Andrew Marr: 'Local elections matter - because politics is all about momentum'

2 May 2023, 18:16

Andrew Marr on Tuesday
Andrew Marr on Tuesday. Picture: LBC

By Kit Heren

The local elections this week matter because they can shift the momentum of British politics, Andrew Marr has said.

Listen to this article

Loading audio...

Speaking on LBC's Tonight with Andrew Marr, the presenter said the elections on Thursday are "a big test" for both Rishi Sunak and Sir Keir Starmer.

The Conservatives have been 'managing expectations' with predictions of huge losses of councillors, which could make a smaller loss look like "a fantastic political victory," Andrew said.

Meanwhile the ratings of Sir Keir and Labour have been declining recently, with the leader's "hyper-cautious" strategy possibly making him look "boring" to voters, the presenter warned.

Andrew told listeners to look out for the Liberal Democrats, with his instinct telling him "they might be a big part of the story."

Rishi Sunak
Rishi Sunak. Picture: Getty

Watch Tonight with Andrew Marr exclusively on Global Player every Monday to Thursday from 6pm to 7pm

"Folks, let me start with an apology," he said. "You've endured many months of people like me telling you what we think of Rishi Sunak, Keir Starmer, and the rest of them, day after day, week after week of Westminster wanging on.

"Well - at last - this week we will find out what you think - or many of you, anyway, those who are going to be voting in the local elections. Hard facts at last. I say at last because we've had a bizarre game of expectation management - Tories predicting they will lose a thousand councillors; it'll be a slaughter we're all doomed; doomed I tell you.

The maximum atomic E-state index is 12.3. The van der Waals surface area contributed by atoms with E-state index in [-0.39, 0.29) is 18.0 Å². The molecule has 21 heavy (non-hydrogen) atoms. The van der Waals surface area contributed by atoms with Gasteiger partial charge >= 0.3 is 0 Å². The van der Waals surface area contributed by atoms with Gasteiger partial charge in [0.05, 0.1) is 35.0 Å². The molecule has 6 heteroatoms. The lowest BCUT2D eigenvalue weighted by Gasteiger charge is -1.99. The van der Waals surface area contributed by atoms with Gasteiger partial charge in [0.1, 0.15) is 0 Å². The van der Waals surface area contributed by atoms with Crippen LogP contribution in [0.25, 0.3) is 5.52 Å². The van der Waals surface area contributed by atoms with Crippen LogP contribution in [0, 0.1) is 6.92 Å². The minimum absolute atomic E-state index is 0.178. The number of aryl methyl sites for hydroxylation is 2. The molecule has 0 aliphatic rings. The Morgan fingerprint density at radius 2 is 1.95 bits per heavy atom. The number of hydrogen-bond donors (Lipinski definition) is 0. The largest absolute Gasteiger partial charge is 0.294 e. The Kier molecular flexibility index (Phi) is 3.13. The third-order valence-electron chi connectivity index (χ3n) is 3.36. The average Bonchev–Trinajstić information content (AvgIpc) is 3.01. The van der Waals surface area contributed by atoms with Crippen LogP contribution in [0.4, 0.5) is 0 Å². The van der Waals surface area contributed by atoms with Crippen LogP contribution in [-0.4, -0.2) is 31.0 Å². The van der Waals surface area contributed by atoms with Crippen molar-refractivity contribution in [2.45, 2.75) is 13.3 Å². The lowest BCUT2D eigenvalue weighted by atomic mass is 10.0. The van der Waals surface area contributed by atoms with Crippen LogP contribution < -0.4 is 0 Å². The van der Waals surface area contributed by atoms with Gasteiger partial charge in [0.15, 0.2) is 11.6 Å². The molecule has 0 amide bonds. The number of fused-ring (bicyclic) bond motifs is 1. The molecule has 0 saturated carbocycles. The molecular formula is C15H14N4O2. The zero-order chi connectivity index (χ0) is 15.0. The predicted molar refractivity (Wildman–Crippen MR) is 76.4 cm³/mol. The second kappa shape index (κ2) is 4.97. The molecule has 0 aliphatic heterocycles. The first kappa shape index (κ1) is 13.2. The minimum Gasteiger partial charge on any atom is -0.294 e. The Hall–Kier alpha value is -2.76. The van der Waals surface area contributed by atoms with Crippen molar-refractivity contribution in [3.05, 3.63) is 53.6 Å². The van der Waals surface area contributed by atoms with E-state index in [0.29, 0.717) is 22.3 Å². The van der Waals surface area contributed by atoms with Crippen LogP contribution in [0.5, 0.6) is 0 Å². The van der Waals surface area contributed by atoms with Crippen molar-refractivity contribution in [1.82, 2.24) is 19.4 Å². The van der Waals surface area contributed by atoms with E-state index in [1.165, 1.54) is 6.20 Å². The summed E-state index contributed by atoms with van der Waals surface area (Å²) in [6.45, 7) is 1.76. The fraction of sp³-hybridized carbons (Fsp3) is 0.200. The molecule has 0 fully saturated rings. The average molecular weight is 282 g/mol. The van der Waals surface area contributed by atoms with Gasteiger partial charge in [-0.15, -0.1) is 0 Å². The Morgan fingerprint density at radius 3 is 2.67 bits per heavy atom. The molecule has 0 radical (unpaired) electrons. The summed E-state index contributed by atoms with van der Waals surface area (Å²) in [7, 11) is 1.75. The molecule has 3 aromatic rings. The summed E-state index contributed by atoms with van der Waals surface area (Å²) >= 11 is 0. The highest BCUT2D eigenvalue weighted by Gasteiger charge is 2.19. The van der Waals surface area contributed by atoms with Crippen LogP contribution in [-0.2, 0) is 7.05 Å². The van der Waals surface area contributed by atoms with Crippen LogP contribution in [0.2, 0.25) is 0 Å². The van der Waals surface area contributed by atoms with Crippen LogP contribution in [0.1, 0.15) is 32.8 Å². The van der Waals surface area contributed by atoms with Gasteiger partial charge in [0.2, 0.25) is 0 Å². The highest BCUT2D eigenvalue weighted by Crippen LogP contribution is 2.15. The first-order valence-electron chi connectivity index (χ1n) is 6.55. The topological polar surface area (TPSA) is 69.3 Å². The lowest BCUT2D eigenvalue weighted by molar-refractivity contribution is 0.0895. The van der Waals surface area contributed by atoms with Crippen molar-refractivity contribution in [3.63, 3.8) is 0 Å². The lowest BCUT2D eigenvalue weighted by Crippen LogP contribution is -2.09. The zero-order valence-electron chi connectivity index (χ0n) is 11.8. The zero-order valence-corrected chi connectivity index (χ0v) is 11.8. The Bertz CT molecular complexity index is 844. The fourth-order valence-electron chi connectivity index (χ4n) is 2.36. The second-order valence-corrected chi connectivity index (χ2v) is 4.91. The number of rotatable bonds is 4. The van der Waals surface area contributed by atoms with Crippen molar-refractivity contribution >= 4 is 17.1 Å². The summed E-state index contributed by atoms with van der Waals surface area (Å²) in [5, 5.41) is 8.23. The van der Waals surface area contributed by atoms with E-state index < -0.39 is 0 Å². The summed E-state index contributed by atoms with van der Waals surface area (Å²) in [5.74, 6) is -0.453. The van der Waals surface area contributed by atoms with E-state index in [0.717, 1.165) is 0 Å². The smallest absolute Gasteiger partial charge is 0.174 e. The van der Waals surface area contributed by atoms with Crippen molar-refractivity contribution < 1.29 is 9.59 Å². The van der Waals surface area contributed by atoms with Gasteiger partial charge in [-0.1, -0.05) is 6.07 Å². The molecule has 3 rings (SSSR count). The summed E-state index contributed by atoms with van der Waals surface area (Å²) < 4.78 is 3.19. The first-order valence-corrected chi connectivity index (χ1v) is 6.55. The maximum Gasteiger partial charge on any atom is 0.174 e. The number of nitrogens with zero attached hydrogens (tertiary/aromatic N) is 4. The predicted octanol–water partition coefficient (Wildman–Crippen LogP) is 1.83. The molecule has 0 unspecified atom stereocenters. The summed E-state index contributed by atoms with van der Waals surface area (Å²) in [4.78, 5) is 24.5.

"So that, of course, if they don't lose 1,000 but maybe just - I dunno, 400 or 500 -they can claim it's been a fantastic political victory. And Labour has been doing more or less the same in reverse. If you want my tip I'd be looking quite closely at how the Liberal Democrats do this week - I have an instinct they might be a big part of the story.

Sir Keir Starmer
Sir Keir Starmer. Picture: Getty

"But for everyone these elections matter, local or not, because politics is all about momentum. Everything’s always going up or down. For the Prime Minister, this is a big test: will Tory voters accept that the page has been turned on the Johnson and Truss age of Chaos and Rishi Sunak, despite the continuing cost of living crisis, can be given a fresh chance?

You can also listen to the podcast Tonight with Andrew Marr only on Global Player.

"We used to think that this would when Boris Johnson attempted a comeback after big Tory losses but that looks less likely - and anyway Saturday’s coronation will wipe embarrassment for the government off the front pages. But Keir Starmer’s seen his personal ratings fall recently and the lead Labour has over the Tories shrinking.

"Is his strategy of being hyper cautious making him look a little boring? Do voters applaud his bonfire of leftwing promises, most recently on tuition fees? To keep his side onside, to retain authority and belief, he needs to move forward impressively right across England. So there is jeopardy for all sides here. It really matters. 

"I mentioned Boris Johnson. today we also see the publication of the government report into the position of Sue Gray, the very senior civil servant who jumped ship - or tried to jump ship to run Keir Starmer’s office.

"Because she was so involved in the investigation which brought Johnson down, his supporters now suggest that the whole thing was a stitch up from the start. We are still waiting for the report which Labour regards as a blatant distraction from the cost of living crisis. 

"Finally, I mentioned the coronation. Do hang on till later in the show when you will hear a pretty forthright interview with Alex Salmond, the former Scottish First Minister who now runs his own party Alba".

"Ed Miliband has been campaigning all day against the huge new profits announced by BP - they made an extra four billion pounds in the last three months alone. The former :abour leader, now shadow secretary of state for climate change and net zero, spoke to me just before I came on air.

"I asked him about the view of some people who say that these profits are hard earned and shouldn't be taxed."